# Open System Chiller Operation

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35 minutes ago, Hugote said:

Alex thank you so much for your response and for the explanation.

I should have studied more physics in school, you just made me a really happy man

I forgot to mention in my previous post a "little detail", I'll be distilling with a single pass through a 4 plates column, so once the water leaves the condenser will go to the dephlegmator and that will Increase for sure temperature, but according to you calculations even if the final temp of water was 70C after leave the dephlegmator 600 liters/water x hour will be still ok, right?

Hugo,

if you want a more accurate answer from me, then you need to provide me with more information.

Thermal Engineering and Thermodynamics is a complex science with many non-linear relationships. You can't just take one thing and multiply it by two

It doesn't matter how many plates you have in the column.

The important thing is that you have a dephlegmator. This means that you will have an adjustable reflux ratio in your moonshine still.

I do not know the area of the heat transfer surfaces in your dephlegmator and your condenser-cooler.

In my calculations, I have taken a reflux ratio of 1.8. If you have a different reflux ratio, the calculations will change.

So, for example, if the reflux ratio is = 1.1 this will give an alcohol release rate of 16.1 liters per hour. F, (square centimeters) = 1197.0 (increase).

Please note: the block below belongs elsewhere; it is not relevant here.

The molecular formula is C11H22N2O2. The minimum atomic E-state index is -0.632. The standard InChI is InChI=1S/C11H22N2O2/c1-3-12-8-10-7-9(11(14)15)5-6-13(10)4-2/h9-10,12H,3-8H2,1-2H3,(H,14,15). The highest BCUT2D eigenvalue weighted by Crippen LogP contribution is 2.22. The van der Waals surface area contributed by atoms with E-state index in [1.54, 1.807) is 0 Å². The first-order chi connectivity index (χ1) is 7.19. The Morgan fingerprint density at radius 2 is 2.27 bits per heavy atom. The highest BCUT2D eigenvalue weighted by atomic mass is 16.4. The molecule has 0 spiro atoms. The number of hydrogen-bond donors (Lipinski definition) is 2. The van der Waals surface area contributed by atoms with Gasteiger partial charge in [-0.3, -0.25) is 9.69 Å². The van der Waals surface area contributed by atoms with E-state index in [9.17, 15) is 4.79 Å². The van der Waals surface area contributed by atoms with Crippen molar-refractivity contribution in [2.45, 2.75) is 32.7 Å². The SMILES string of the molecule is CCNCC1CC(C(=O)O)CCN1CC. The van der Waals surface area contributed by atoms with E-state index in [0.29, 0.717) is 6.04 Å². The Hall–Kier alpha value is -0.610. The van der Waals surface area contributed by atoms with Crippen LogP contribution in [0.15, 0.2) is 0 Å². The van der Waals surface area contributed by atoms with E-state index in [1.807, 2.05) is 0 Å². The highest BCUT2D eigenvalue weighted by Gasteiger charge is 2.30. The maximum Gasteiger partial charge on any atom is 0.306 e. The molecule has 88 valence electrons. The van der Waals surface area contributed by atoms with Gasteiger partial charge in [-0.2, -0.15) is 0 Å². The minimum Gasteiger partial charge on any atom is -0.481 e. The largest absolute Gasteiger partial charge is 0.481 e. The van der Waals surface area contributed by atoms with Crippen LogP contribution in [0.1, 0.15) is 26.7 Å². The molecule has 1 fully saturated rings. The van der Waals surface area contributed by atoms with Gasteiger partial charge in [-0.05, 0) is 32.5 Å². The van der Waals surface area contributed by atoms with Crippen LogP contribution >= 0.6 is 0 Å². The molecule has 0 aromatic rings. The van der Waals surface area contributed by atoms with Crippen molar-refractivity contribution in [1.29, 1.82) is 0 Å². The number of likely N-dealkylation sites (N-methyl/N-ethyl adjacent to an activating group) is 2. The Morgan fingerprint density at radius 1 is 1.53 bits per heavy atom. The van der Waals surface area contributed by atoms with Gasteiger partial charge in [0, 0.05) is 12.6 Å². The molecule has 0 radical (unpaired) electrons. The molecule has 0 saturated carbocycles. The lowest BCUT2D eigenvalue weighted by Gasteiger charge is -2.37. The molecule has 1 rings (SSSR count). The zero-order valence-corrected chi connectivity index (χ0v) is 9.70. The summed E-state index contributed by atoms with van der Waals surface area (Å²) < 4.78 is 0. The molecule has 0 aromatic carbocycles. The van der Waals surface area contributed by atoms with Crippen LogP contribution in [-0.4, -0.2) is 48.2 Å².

With the same water flow rate (600 liters per hour from 20 degrees inlet), the condenser outlet temperature will be 47.9 degrees Celsius.

The dephlegmator will enter +47.9 degrees water, and it should not boil. Calculations (rough calculation) tell us that with reflux ratio = 1.8 and alcohol yield = 12.1 liters per hour, the surface area of the reflux condenser F, (square centimeters) should be = 1642.9.

This is more than the heat transfer area of the condenser.

In this case, at the exit from the reflux condenser, we get = 76.5 degrees Celsius. This is very hot water! And it will be 600 liters per hour!

I would recommend doing air cooling. For example, how people who have little money do it:

What is stand-alone cooling and how is it used? The autonomous cooling system works according to the following principle: water (that is, coolant) is pumped from the tank to the refrigerator (2) so that alcohol vapors condense. In this case, the liquid heats up and flows to the lower inlet of the radiator (3). The fan (3) and radiator from the car, cools the water to the ambient temperature. After that, the water returns through the upper pipe to the container (4). (5 = pump)

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Thank you so much Alex, you've been kind.

I got a lot of useful info, thanks.

Ps: congratulations on yesterday's victory, Ukraine played an incredible match

h

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• 1 month later...

Hugote - Sorry I missed your questions.  Alex_Sor has provided a ton of great information.

One thing for our system, it includes process controls to inject house water into the cooling loop when the tank level reaches a low point.   This is a bit sub-optimized for us as the chiller and heat exchange are designed to chill down our water overnight between processes... not have enough BTU power to chill the process water in use.  It is our 400G stripping runs that will overuse the 1600 gallons and require make-up water... thus potentially ending up with warmer condenser water toward the second half of the run.  However, with a Danfoss themo valve we can adjust the flow to the condenser to compensate.  We should have enough with our ~150G finishing still to cover a batch.  But again, we certainly cannot run out of process water, so the system will open up the house water valve as needed, and depending on the temperature of the city water, we will see the process water warm a bit.

In the future I will increase the size of my chiller and heat exchange.

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